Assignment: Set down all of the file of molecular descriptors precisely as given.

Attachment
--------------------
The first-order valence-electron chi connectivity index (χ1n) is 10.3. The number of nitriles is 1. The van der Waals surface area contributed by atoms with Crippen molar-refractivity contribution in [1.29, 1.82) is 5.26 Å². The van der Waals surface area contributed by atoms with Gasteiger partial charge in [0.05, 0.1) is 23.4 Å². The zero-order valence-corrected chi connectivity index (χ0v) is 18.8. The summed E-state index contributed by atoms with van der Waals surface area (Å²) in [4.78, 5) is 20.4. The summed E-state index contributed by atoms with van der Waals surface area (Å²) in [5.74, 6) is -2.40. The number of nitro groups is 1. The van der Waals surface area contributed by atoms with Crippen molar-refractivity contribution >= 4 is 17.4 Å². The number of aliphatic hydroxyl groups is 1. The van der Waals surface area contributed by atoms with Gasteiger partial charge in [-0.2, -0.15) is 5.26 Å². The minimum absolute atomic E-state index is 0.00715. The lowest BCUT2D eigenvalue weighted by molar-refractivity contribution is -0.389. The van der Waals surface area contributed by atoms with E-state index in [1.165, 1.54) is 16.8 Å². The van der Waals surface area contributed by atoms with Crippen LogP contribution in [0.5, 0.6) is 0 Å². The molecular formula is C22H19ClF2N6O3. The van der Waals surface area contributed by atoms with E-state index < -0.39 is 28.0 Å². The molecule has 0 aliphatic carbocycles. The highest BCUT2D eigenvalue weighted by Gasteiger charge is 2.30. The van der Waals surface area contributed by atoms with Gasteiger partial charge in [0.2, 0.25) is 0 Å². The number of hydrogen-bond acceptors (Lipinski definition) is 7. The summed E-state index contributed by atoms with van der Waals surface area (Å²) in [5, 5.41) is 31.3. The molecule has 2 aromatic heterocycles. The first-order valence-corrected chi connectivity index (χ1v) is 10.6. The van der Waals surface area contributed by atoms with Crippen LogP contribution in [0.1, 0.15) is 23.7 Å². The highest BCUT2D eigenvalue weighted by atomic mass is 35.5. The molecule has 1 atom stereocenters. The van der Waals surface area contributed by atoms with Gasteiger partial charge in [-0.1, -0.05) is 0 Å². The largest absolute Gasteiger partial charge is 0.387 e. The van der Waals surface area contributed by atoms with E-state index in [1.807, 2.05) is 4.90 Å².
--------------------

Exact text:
The first-order valence-electron chi connectivity index (χ1n) is 10.3. The number of nitriles is 1. The van der Waals surface area contributed by atoms with Crippen molar-refractivity contribution in [1.29, 1.82) is 5.26 Å². The van der Waals surface area contributed by atoms with Gasteiger partial charge in [0.05, 0.1) is 23.4 Å². The zero-order valence-corrected chi connectivity index (χ0v) is 18.8. The summed E-state index contributed by atoms with van der Waals surface area (Å²) in [4.78, 5) is 20.4. The summed E-state index contributed by atoms with van der Waals surface area (Å²) in [5.74, 6) is -2.40. The number of nitro groups is 1. The van der Waals surface area contributed by atoms with Crippen molar-refractivity contribution >= 4 is 17.4 Å². The number of aliphatic hydroxyl groups is 1. The van der Waals surface area contributed by atoms with Gasteiger partial charge in [-0.2, -0.15) is 5.26 Å². The minimum absolute atomic E-state index is 0.00715. The lowest BCUT2D eigenvalue weighted by molar-refractivity contribution is -0.389. The van der Waals surface area contributed by atoms with E-state index in [1.165, 1.54) is 16.8 Å². The van der Waals surface area contributed by atoms with Crippen LogP contribution in [0.5, 0.6) is 0 Å². The molecular formula is C22H19ClF2N6O3. The van der Waals surface area contributed by atoms with E-state index < -0.39 is 28.0 Å². The molecule has 0 aliphatic carbocycles. The highest BCUT2D eigenvalue weighted by Gasteiger charge is 2.30. The van der Waals surface area contributed by atoms with Gasteiger partial charge in [0.2, 0.25) is 0 Å². The number of hydrogen-bond acceptors (Lipinski definition) is 7. The summed E-state index contributed by atoms with van der Waals surface area (Å²) in [5, 5.41) is 31.3. The molecule has 2 aromatic heterocycles. The first-order valence-corrected chi connectivity index (χ1v) is 10.6. The van der Waals surface area contributed by atoms with Crippen LogP contribution in [0.1, 0.15) is 23.7 Å². The highest BCUT2D eigenvalue weighted by atomic mass is 35.5. The molecule has 1 atom stereocenters. The van der Waals surface area contributed by atoms with Gasteiger partial charge in [-0.1, -0.05) is 0 Å². The largest absolute Gasteiger partial charge is 0.387 e. The van der Waals surface area contributed by atoms with E-state index in [1.807, 2.05) is 4.90 Å².